Now we have clearly seen that the cultivation of the advanced value-sensing mode [e.g. in meditation] is not of itself new. It has ancient roots. What would be new would be a culture where both kinds of enlightenment were respected and cultivated together. Is there any prospect that a new age of this kind might be dawning?

For Baha’is, believing as we do that religion and science are both wings to the bird of true human understanding and progress, this is a crucial and exciting question, a long way further down the tracks of this particular train of thought than whether David did or did not really exist, but distantly related nonetheless.

Why do I think that this kind of mutual respect is possible, apart from a blind faith in my own particular spiritual tradition?


My sense that we are moving in that direction derives from my reading, in the main. McGilchrist, a psychiatrist steeped in the literature of his tradition, pleads eloquently, and on the back of a mountain of evidence, for the need to achieve a better balance between the two halves of our brain, between analytic reason and holistic intuition. On the religious side you have books such as Eric Reitan’s Is God a Delusion?. I have referred to his carefully balanced and utterly non-dogmatic position already in this post with a link to my review. On the scientific side, even if we ignore quasi-mystic physicists such as Amit Goswami, whose quantum spirituality is fascinating but some way beyond the reach of my full understanding, you have evolutionary thinkers such as Robert Wright, whose writing I’ve quoted more fully elsewhere in this blog. He states, for example, with a respect that echoes Reitan’s (The Evolution of God: pages 458-459):

. . . . natural selection’s invention of love . . . . was a prerequisite for the moral imagination whose expansion, here and now, could help keep the world on track . . . . . .

Though we can no more conceive of God than we can conceive of an electron, believers can ascribe properties to God, somewhat as physicists ascribe properties to electrons.

This idea of God as being beyond our understanding, though we can grasp some of His properties, resonates with the Bahá’í position:

As to the attributes and perfections such as will, knowledge, power and other ancient attributes that we ascribe to that Divine Reality, these are the signs that reflect the existence of beings in the visible plane and not the absolute perfections of the Divine Essence that cannot be comprehended.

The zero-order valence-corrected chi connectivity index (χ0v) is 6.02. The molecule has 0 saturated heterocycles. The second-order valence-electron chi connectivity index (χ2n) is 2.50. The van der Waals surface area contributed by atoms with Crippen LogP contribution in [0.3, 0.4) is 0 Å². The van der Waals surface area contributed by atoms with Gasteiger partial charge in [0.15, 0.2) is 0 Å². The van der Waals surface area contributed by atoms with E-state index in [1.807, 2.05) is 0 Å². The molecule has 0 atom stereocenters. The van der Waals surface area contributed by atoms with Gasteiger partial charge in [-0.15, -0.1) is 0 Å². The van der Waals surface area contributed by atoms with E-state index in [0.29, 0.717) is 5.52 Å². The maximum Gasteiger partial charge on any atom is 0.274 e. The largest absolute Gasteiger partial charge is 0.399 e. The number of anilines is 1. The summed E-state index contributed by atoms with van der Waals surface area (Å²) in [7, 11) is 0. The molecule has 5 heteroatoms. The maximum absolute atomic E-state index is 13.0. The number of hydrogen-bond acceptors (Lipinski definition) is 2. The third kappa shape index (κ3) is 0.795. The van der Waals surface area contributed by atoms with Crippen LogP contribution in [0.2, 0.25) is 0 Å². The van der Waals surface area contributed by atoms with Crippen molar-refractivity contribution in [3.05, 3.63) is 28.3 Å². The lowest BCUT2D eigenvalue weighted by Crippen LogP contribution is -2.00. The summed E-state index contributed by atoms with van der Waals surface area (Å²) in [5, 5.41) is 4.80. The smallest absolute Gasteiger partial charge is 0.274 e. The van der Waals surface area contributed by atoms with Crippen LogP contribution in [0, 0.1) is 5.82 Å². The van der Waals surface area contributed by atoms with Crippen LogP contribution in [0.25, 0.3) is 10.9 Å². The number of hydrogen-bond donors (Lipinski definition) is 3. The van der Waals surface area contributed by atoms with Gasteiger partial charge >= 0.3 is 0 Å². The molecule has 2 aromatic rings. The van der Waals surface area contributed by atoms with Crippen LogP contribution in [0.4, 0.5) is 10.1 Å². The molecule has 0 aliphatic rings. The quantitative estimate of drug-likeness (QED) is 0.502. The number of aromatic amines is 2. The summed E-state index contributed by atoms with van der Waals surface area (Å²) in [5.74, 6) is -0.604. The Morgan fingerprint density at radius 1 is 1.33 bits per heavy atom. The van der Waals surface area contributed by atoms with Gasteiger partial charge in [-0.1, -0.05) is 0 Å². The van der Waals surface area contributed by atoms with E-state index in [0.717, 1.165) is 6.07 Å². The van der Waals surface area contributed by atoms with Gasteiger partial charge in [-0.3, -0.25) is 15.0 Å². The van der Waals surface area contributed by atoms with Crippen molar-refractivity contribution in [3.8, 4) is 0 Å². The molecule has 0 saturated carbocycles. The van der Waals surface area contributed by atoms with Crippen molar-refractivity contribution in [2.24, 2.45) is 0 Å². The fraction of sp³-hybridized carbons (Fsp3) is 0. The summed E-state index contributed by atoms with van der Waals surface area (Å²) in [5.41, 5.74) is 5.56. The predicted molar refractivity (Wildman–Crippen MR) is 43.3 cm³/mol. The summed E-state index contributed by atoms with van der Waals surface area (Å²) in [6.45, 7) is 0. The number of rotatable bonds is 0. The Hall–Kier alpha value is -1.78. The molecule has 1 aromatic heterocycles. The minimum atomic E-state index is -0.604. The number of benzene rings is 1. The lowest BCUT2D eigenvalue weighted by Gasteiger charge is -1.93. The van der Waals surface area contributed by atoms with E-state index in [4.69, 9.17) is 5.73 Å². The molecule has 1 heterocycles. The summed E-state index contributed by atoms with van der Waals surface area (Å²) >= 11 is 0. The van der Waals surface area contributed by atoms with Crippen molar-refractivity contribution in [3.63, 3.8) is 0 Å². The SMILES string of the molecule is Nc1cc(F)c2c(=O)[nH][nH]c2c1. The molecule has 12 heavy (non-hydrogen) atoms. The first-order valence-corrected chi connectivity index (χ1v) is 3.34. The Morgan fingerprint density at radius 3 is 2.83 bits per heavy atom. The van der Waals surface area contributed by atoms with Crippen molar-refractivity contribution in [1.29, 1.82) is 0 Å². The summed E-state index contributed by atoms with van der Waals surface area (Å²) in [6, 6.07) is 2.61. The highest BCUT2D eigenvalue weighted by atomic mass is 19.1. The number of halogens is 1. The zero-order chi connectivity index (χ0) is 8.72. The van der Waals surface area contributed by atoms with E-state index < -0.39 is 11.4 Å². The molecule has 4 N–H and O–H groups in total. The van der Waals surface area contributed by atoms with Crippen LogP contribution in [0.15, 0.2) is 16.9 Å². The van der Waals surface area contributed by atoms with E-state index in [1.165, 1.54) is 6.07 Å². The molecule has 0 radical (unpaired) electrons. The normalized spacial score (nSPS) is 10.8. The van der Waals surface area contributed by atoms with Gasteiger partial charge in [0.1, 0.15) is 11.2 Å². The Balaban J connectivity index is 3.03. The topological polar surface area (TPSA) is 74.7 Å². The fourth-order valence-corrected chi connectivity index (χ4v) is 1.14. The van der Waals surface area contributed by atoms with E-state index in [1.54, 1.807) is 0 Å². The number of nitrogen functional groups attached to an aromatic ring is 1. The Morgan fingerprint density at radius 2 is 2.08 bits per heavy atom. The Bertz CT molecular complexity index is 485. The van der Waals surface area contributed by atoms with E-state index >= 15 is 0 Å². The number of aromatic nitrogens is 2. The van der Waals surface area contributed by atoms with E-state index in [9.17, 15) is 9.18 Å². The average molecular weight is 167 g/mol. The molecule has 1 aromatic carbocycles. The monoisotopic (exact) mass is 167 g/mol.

(Bahá’í World Faith: page 342)

Wright continues (page 459):

One of the more plausible properties [of God] is love. And maybe, in this light, the argument for God is strengthened by love’s organic association with truth – by the fact, indeed, that at times these two properties almost blend into one. You might say that love and truth are the two primary manifestations of divinity in which we can partake, and that by partaking in them we become truer manifestations of the divine. Then again, you might not say that. The point is just that you wouldn’t have to be crazy to say it.

For those who want to get a feel for quantum spirituality, and for just how closely related scientific language and ineffable spirituality can become, have a look at the video below. If you can cope with the video you’ll almost certainly enjoy having a look at a challenging article on biocentrism (see link). Mystics are not mad it seems nor science untouched by hints of the divine.

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Earlier this year I spotted a review of this book and said I would probably do a review of my own later. I’ve been pipped to the post. I’m barely past the end of the first chapter still and, in any case, a review from me would be superfluous now. Jason had already produced a review in August which I have only just spotted. It’s well worth a look.

Jason quotes these passages as a key ones from the book:

Given the constraints of human nature, believers in God are interacting with the moral order as productively as possible by conceiving its source in a particular way, however imperfect that way is. Isn’t that kind of like physicists who interact with the physical order as productively as possible by conceiving of its subatomic sources in a particular way, however imperfect that way is . . .

Maybe the most defensible view – of electrons and of God – is to place them somewhere between illusion and imperfect conception. Yes, there is a source of the patterns we attribute to the electron, and the electron as conceived is a useful enough proxy for that source that we shouldn’t denigrate it by calling it an “illusion; still, our image of an electron is very, very different from what this source would look like were the human cognitive apparatus capable of apprehending it adroitly. So too with God; yes, there is a source of the moral order, and many people have a conception of God that is a useful proxy for that source; still that conception is very, very different from what the source of the moral order would look like were human cognition able to grasp it . . .

So you might say that the evolution of the human moral equipment by natural selection was the Logos at work during a particular phase of organic aggregation; it was what allowed our distant ancestors to work together in small groups, and it set the stage for them to work together in much larger groups, including, eventually, transcontinental ones.

If you accept this argument – if you buy into this particular theology of the Logos – then feeling the presence of a personal god has a kind of ironic validity. On the one hand, you’re imagining things; the divine being you sense “out there” is actually something inside you. On the other hand, this something inside you is an expression of forces “out there”; it’s an incarnation of a non-zero-sum logic that predates and transcends individual people, a kind of logic that – in this theology of the Logos, at least – can be called divine. The feeling of contact with a transcendent divinity is in that sense solid.

(Pages 452-455)